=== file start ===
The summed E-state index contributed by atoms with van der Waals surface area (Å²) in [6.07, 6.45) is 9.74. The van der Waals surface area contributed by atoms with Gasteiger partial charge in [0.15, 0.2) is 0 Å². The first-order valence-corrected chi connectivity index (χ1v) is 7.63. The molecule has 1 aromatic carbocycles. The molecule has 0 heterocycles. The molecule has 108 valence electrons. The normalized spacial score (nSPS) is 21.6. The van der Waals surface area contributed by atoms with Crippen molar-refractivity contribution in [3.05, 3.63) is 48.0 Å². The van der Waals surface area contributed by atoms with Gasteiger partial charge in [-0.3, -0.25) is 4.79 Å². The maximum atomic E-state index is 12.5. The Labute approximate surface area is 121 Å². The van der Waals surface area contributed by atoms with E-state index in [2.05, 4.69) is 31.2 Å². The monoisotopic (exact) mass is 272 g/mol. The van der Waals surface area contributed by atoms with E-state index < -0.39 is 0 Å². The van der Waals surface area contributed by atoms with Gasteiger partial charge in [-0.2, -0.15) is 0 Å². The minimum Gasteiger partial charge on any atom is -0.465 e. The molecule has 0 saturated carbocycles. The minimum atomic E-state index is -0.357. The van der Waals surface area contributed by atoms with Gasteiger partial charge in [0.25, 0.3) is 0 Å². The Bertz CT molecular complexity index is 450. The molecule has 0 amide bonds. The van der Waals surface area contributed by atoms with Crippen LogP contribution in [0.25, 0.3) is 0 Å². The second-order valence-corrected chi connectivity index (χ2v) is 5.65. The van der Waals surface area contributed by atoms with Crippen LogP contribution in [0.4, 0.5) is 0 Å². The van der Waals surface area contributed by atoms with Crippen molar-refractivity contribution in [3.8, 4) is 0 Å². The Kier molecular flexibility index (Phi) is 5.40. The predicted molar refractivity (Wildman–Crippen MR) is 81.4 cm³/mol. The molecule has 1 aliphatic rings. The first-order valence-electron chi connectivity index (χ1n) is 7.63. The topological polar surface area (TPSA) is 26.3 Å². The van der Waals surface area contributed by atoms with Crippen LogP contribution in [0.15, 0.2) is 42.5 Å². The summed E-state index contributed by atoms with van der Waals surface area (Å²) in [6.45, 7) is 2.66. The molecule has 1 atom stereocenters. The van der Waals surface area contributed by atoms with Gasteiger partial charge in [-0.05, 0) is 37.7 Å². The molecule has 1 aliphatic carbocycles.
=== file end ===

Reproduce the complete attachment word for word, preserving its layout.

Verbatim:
The summed E-state index contributed by atoms with van der Waals surface area (Å²) in [6.07, 6.45) is 9.74. The van der Waals surface area contributed by atoms with Gasteiger partial charge in [0.15, 0.2) is 0 Å². The first-order valence-corrected chi connectivity index (χ1v) is 7.63. The molecule has 1 aromatic carbocycles. The molecule has 0 heterocycles. The molecule has 108 valence electrons. The normalized spacial score (nSPS) is 21.6. The van der Waals surface area contributed by atoms with Crippen molar-refractivity contribution in [3.05, 3.63) is 48.0 Å². The van der Waals surface area contributed by atoms with Gasteiger partial charge in [-0.3, -0.25) is 4.79 Å². The maximum atomic E-state index is 12.5. The Labute approximate surface area is 121 Å². The van der Waals surface area contributed by atoms with E-state index in [2.05, 4.69) is 31.2 Å². The monoisotopic (exact) mass is 272 g/mol. The van der Waals surface area contributed by atoms with E-state index < -0.39 is 0 Å². The van der Waals surface area contributed by atoms with Gasteiger partial charge in [-0.2, -0.15) is 0 Å². The minimum Gasteiger partial charge on any atom is -0.465 e. The molecule has 0 saturated carbocycles. The minimum atomic E-state index is -0.357. The van der Waals surface area contributed by atoms with Gasteiger partial charge in [0.25, 0.3) is 0 Å². The Bertz CT molecular complexity index is 450. The molecule has 0 amide bonds. The van der Waals surface area contributed by atoms with Crippen LogP contribution in [0.25, 0.3) is 0 Å². The second-order valence-corrected chi connectivity index (χ2v) is 5.65. The van der Waals surface area contributed by atoms with Crippen LogP contribution in [0.4, 0.5) is 0 Å². The van der Waals surface area contributed by atoms with Crippen molar-refractivity contribution in [3.8, 4) is 0 Å². The Kier molecular flexibility index (Phi) is 5.40. The predicted molar refractivity (Wildman–Crippen MR) is 81.4 cm³/mol. The molecule has 1 aliphatic rings. The first-order valence-electron chi connectivity index (χ1n) is 7.63. The topological polar surface area (TPSA) is 26.3 Å². The van der Waals surface area contributed by atoms with Crippen LogP contribution in [0.15, 0.2) is 42.5 Å². The summed E-state index contributed by atoms with van der Waals surface area (Å²) in [6.45, 7) is 2.66. The molecule has 1 atom stereocenters. The van der Waals surface area contributed by atoms with Gasteiger partial charge in [-0.05, 0) is 37.7 Å². The molecule has 1 aliphatic carbocycles.